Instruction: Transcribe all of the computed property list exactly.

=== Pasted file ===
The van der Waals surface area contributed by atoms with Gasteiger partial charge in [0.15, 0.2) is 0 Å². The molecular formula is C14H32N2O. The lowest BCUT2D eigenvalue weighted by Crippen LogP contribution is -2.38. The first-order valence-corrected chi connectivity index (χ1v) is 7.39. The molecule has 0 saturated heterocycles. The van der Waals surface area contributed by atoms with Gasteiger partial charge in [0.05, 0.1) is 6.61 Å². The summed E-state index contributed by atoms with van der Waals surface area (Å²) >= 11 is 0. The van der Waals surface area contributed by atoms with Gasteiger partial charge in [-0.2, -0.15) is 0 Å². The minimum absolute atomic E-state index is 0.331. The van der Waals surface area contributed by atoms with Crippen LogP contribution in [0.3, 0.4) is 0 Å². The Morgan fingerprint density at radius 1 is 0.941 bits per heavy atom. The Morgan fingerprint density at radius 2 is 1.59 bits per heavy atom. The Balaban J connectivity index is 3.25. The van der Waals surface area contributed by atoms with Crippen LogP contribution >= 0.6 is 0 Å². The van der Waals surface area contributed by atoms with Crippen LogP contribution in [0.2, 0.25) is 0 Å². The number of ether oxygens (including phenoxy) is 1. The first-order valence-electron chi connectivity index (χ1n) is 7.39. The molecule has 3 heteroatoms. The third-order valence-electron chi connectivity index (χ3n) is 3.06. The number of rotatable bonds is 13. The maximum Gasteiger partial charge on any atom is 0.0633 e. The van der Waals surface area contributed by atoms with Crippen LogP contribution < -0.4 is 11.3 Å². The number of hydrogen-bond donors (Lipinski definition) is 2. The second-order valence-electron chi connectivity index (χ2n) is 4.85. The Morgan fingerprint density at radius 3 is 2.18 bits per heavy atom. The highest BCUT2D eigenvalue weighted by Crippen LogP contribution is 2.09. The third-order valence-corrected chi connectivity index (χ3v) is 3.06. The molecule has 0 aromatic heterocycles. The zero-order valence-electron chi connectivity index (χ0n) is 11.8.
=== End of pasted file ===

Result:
The van der Waals surface area contributed by atoms with Gasteiger partial charge in [0.15, 0.2) is 0 Å². The molecular formula is C14H32N2O. The lowest BCUT2D eigenvalue weighted by Crippen LogP contribution is -2.38. The first-order valence-corrected chi connectivity index (χ1v) is 7.39. The molecule has 0 saturated heterocycles. The van der Waals surface area contributed by atoms with Gasteiger partial charge in [0.05, 0.1) is 6.61 Å². The summed E-state index contributed by atoms with van der Waals surface area (Å²) >= 11 is 0. The van der Waals surface area contributed by atoms with Gasteiger partial charge in [-0.2, -0.15) is 0 Å². The minimum absolute atomic E-state index is 0.331. The van der Waals surface area contributed by atoms with Crippen LogP contribution in [0.3, 0.4) is 0 Å². The Morgan fingerprint density at radius 1 is 0.941 bits per heavy atom. The Morgan fingerprint density at radius 2 is 1.59 bits per heavy atom. The Balaban J connectivity index is 3.25. The van der Waals surface area contributed by atoms with Crippen LogP contribution >= 0.6 is 0 Å². The van der Waals surface area contributed by atoms with Crippen LogP contribution in [0.2, 0.25) is 0 Å². The number of ether oxygens (including phenoxy) is 1. The first-order valence-electron chi connectivity index (χ1n) is 7.39. The molecule has 3 heteroatoms. The third-order valence-electron chi connectivity index (χ3n) is 3.06. The number of rotatable bonds is 13. The maximum Gasteiger partial charge on any atom is 0.0633 e. The van der Waals surface area contributed by atoms with Crippen LogP contribution < -0.4 is 11.3 Å². The number of hydrogen-bond donors (Lipinski definition) is 2. The second-order valence-electron chi connectivity index (χ2n) is 4.85. The Morgan fingerprint density at radius 3 is 2.18 bits per heavy atom. The highest BCUT2D eigenvalue weighted by Crippen LogP contribution is 2.09. The third-order valence-corrected chi connectivity index (χ3v) is 3.06. The molecule has 0 aromatic heterocycles. The zero-order valence-electron chi connectivity index (χ0n) is 11.8.